Andy Dalton was a Pro Bowler as a rookie, but has he already hit his ceiling? (Getty Images)
With NFL training camps just around the corner, we’re taking a team-by-team look at how the offseason played out and what you can expect in 2012. Click here to read them all.
In SI.com's season preview last year, five of us predicted that the Bengals would have the league's worst record. Three of us predicted that Marvin Lewis would be the first coach fired.
A 6-2 start in Cincinnati made us look very foolish. And although the team sputtered down the stretch, going 3-6 the rest of the way (including a playoff loss to the Texans), things were looking up. After thinking the Carson Palmer era would end the team's long-lasting miseries, the arrival of a new QB-WR duo of the future -- Andy Dalton and A.J. Green -- and the purging of some negative influences signal another possible light at the end of the tunnel.
2011 Record: 9-7 (third place, AFC North); lost to Texans in Wild Card round
Key Additions: CB Terence Newman, RB BenJarvus Green-Ellis, G Travelle Wharton, CB Jason Allen, CB Dre Kirkpatrick, G Kevin Zeitler, WR Mohamed Sanu
Key Subtractions: WR Jerome Simpson, LB Keith Rivers, DE Frostee Rucker, DE Jonathan Fanene, G Nate Livings
Team Strengths: WR, CB, DT
Team Weaknesses: RB, DE
Three Things to Watch:
1. How will the Bengals' trio of offensive treasures follow up their big rookie years?: Part of the reason we at SI.com -- and a number of other prognosticators -- were so down on the Bengals last year was because there were new faces at integral spots on offense, all of whom had a distinct lack of experience. Rookie second-round QB Andy Dalton. Rookie first-round WR A.J. Green. Offensive coordinator Jay Gruden, who had never been a coordinator at the NFL level. With the lockout wiping out all offseason activities, how could those three possibly get situated in just one training camp?
Of course, they did just fine. Dalton and Green were both in rookie of the year discussions, and for good reason, and Gruden was the mastermind behind the work they did. But can the three be even better this year?
All reports on Green from minicamps so far indicate that he's poised for a big, big season. Dalton, however, has been subject to reports that the Bengals have doubts about how good he can be, and whether his arm is strong enough. Obviously, a lot of the Bengals' success this year depends on them being wrong about Dalton.
2. Can this year's draft class contribute right away?: The Bengals added to the enthusiasm from their surprise season by having perhaps the league's best draft, getting a number of talented players at need positions with good value. Weaknesses in the secondary, defensive tackle and receiver were all addressed with multiple players, with offensive line, tight end and running back also getting some help. Now the question becomes: What can the Bengals get out their 10 picks this year?
Obviously, it would be a miracle if all 10 turned into valuable contributors at any point in their careers -- draft history says that's too much to ask. Still, a majority of these picks should turn into good players, and a few will do so right away. The best bet for immediate help comes from two receivers: third-rounder Mohamed Sanu and fifth-rounder Marvin Jones, two absolute steals. Second-round DT Devon Still and fifth-round S George Iloka can make a quick impact as well.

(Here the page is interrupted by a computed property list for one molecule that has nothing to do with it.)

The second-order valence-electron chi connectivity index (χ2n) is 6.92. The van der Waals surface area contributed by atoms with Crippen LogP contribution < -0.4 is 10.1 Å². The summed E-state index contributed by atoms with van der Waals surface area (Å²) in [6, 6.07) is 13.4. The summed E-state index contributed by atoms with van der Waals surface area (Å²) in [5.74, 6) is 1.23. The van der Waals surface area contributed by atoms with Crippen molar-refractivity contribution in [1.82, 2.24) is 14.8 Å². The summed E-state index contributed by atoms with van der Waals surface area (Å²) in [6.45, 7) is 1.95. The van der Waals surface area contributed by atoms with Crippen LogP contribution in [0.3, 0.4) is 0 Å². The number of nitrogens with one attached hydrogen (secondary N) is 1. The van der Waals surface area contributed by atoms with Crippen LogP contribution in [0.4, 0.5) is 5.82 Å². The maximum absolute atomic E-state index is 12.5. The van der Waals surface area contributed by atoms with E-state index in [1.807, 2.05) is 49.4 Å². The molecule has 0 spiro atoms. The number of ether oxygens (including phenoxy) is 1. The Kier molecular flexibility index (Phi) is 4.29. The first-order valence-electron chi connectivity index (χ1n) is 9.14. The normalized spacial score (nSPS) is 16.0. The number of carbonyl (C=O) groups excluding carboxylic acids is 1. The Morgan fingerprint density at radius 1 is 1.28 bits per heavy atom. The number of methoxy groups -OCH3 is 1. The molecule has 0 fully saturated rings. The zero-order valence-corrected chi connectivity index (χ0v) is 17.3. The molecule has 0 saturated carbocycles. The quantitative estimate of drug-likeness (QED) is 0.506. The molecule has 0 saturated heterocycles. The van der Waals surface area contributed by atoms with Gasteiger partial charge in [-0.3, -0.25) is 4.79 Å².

3. How will the secondary hold up?: As you can see in the key additions above, the Bengals made it a point to stock up at corner (they also added rookie Shaun Prater in the fifth round), which was desperately needed because they were in dire straits at that spot. The unit's only real player last year, Leon Hall, probably won't be ready by Week 1 after an Achilles' injury last November.
Free agent signee Terence Newman is not as good as he used to be, but he's a serviceable body, and the pairing of him and Nate Clements gives the Bengals at least a steady, veteran presence. Dre Kirkpatrick adds talent, but there are concerns about his character and true ability. One player to look for is Jason Allen. The former first-rounder never lived up to his draft status, but he's the type of talented nickel corner good teams need, and there's still the chance the light fully turns on for him. Adding Iloka as depth to the starting duo of Reggie Nelson and Taylor Mays was needed, too. But how quickly can the new bodies catch on, and will it be enough to hold up until Hall comes back? If there's one unit that could derail the Bengals' season, it's this one.
Outlook: The AFC North has long been owned by the Steelers and Ravens, but don't be shocked if the Bengals make a very serious run at the division this year. The Steelers are getting used to a new offense, and the transition thus far has been rocky to say the least. They're also getting older on defense. The same can be said for the Ravens -- with Ed Reed and Ray Lewis aging, and Terrell Suggs' injury, it's not a stretch to envision a slight dropoff from the perennially dominant unit.
Those two teams will still be talented, and should at least approach double-digit wins, so the Bengals aren't in for a cakewalk. Still, they have enough talent to be right there in the thick of the division race, and I wouldn't be shocked at all to see them win it. At the very least, the Bengals look like a lock (or as much of a lock as you can have in June) to be one of the AFC wild cards.
The future looked bright last year in Cincinnati. After the developments this offseason, it looks brighter.
-- By Tom Mantzouranis